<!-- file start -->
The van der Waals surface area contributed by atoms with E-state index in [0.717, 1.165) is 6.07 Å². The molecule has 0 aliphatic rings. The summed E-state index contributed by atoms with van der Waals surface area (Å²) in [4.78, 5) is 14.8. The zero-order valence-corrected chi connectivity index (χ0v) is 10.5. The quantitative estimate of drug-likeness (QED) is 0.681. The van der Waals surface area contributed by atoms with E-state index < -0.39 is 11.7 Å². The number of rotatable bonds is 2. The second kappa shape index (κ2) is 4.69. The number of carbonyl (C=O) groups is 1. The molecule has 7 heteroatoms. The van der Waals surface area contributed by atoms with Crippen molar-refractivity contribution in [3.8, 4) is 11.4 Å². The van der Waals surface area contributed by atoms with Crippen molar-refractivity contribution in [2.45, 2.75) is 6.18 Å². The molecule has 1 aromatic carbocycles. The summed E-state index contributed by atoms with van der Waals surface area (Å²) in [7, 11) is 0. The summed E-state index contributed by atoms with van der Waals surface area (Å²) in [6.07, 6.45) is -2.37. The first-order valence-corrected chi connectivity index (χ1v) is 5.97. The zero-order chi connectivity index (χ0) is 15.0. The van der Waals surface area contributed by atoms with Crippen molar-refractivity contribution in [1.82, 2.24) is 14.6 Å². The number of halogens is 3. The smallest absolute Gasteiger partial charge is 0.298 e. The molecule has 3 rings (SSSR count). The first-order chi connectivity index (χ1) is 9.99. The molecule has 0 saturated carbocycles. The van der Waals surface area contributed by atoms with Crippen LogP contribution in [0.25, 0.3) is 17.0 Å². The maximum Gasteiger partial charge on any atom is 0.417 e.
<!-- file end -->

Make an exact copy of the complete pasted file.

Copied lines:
The van der Waals surface area contributed by atoms with E-state index in [0.717, 1.165) is 6.07 Å². The molecule has 0 aliphatic rings. The summed E-state index contributed by atoms with van der Waals surface area (Å²) in [4.78, 5) is 14.8. The zero-order valence-corrected chi connectivity index (χ0v) is 10.5. The quantitative estimate of drug-likeness (QED) is 0.681. The van der Waals surface area contributed by atoms with E-state index < -0.39 is 11.7 Å². The number of rotatable bonds is 2. The second kappa shape index (κ2) is 4.69. The number of carbonyl (C=O) groups is 1. The molecule has 7 heteroatoms. The van der Waals surface area contributed by atoms with Crippen molar-refractivity contribution in [3.8, 4) is 11.4 Å². The van der Waals surface area contributed by atoms with Crippen molar-refractivity contribution in [2.45, 2.75) is 6.18 Å². The molecule has 1 aromatic carbocycles. The summed E-state index contributed by atoms with van der Waals surface area (Å²) in [7, 11) is 0. The summed E-state index contributed by atoms with van der Waals surface area (Å²) in [6.07, 6.45) is -2.37. The first-order valence-corrected chi connectivity index (χ1v) is 5.97. The zero-order chi connectivity index (χ0) is 15.0. The van der Waals surface area contributed by atoms with Crippen molar-refractivity contribution in [1.82, 2.24) is 14.6 Å². The number of halogens is 3. The smallest absolute Gasteiger partial charge is 0.298 e. The molecule has 3 rings (SSSR count). The first-order chi connectivity index (χ1) is 9.99. The molecule has 0 saturated carbocycles. The van der Waals surface area contributed by atoms with Crippen LogP contribution in [0.25, 0.3) is 17.0 Å². The maximum Gasteiger partial charge on any atom is 0.417 e.